“That said, the arts were important, artists were important, the institutions that produced shows and exhibitions were important, and I would, and should do all I could to help ecology thrive and grow .
The Archbishop of Brisbane, Venerable Dr. Phillip Aspinall, welcomed his Queensland Birthday Award, which he believed recognizes the tireless work of many in the Church.
“In these times of deserved criticism of the Church, it is comforting to know that so many believers give themselves generously and compassionately to serve others.”
Archbishop Aspinall’s Companion (AC) of the Order of Australia (General Division) serves the Anglican Church of Australia.
It recognizes the development of ecumenical relationships and professional standards through commitment to social justice and welfare.
“I hope the Church can be there for all who seek spiritual guidance and support,” said Archbishop Aspinall.
He has been Archbishop of Brisbane since 2002. From 2005 to 2014 he was Primate of Australia, the highest position in the Anglican Church of Australia.
Within two weeks of his appointment as Archbishop of Brisbane, he opened an independent investigation into handling allegations of sexual abuse and encouraged victims to come forward for help and take appropriate action.
One of Queensland’s great gentlemen of the press was again honored for his leading role in the Australian media, this time with an Order of Australia for Merit to Print Journalism.
Greg Chamberlin, editor of The Courier-Mail during the 1986-87 corruption investigation that led to the groundbreaking Fitzgerald Inquiry, received a 2015 Queensland Clarion Award for Leadership in Journalism.
When informed that he was on this year’s list of honors for the Queen’s birthday, he displayed the humility that is a hallmark and questioned whether there had been any bureaucratic mix-up.
In 1962, Mr. Chamberlin first entered the editorial office of the Toowoomba Chronicle.
He grew up on a farm in the small hamlet of Gowrie Little Plain in Darling Downs, where the idea of a journalistic career was largely a foreign concept.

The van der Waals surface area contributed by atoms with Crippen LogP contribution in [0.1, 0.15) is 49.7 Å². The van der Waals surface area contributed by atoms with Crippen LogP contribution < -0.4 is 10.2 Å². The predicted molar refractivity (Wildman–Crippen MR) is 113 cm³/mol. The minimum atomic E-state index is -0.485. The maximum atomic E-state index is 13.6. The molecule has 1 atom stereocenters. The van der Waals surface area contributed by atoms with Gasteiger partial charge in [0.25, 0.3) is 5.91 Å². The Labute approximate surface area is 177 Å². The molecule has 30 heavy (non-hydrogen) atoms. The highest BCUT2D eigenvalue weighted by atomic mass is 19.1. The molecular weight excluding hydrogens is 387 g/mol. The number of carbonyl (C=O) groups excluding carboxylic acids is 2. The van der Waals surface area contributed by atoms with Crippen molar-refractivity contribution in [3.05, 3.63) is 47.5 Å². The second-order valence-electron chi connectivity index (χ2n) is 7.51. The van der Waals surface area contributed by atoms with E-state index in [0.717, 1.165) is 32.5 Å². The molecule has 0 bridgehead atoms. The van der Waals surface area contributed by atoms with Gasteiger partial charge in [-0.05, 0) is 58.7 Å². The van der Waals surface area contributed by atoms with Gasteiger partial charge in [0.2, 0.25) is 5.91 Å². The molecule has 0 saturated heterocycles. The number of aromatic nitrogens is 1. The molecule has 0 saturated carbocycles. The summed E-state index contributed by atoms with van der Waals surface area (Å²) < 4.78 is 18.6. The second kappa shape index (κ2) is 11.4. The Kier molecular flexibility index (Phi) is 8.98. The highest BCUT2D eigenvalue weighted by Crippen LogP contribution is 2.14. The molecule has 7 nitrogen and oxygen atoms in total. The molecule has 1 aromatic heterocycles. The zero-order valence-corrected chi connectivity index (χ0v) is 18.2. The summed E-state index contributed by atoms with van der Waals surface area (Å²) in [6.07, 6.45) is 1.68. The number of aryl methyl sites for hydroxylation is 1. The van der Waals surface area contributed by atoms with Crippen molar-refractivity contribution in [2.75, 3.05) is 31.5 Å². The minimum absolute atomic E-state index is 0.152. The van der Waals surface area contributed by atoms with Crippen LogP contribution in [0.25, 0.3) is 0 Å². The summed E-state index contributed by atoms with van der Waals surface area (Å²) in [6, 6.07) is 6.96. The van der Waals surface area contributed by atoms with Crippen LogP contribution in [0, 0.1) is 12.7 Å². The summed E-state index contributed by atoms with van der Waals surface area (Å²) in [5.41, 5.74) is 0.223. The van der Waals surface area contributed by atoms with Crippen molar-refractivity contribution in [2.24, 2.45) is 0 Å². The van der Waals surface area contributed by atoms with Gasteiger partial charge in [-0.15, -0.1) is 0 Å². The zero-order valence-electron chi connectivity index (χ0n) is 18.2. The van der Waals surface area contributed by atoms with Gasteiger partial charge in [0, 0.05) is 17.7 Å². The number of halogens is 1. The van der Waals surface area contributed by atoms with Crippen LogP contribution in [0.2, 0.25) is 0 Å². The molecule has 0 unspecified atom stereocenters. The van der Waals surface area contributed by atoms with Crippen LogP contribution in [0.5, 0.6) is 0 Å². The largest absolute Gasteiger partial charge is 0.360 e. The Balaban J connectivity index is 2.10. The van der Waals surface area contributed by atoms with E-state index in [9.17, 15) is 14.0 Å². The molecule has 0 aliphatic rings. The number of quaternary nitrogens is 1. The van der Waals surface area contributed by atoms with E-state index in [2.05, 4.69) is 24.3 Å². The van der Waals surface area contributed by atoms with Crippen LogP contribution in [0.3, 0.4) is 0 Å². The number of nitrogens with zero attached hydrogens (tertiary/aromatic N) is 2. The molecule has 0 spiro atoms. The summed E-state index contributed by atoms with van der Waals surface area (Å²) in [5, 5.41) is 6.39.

“I suppose the journalist was seen as some kind of gum-chewing person with a press pass in his hat band,” he said.
His extraordinary career took him to Brisbane and then Canberra, where he was the baby of the press box as a young man in his early twenties and covered the Holt government in the late 1960s. This was followed by a scholarship from the World Press Institute that sent him to the United States, where he traveled through 41 states and met outstanding figures of the Nixon era, including the 1972 Democratic presidential candidate George McGovern.
But it was at this time in late 1986-87 that, as deputy editor and later editor of The Courier-Mail, he recognized one of the great formative periods of his career.
The “problem” was illegal brothels in Fortitude Valley, and the first reporter Gordon hired to cover the matter, which involved close deals with the city’s criminal underworld, was quickly persuaded to drop the investigation.
Fearless reporter Phil Dickie got his hands on the story and wouldn’t let go. As lawsuits increased, Mr. Chamberlin kept his nerve, relying on the in-depth legal advice of attorney Doug Spence to navigate his way through a legal minefield while he continued to pursue the problem of state corruption.
“I think we had about 17 papers when the Fitzgerald investigation started,” he said.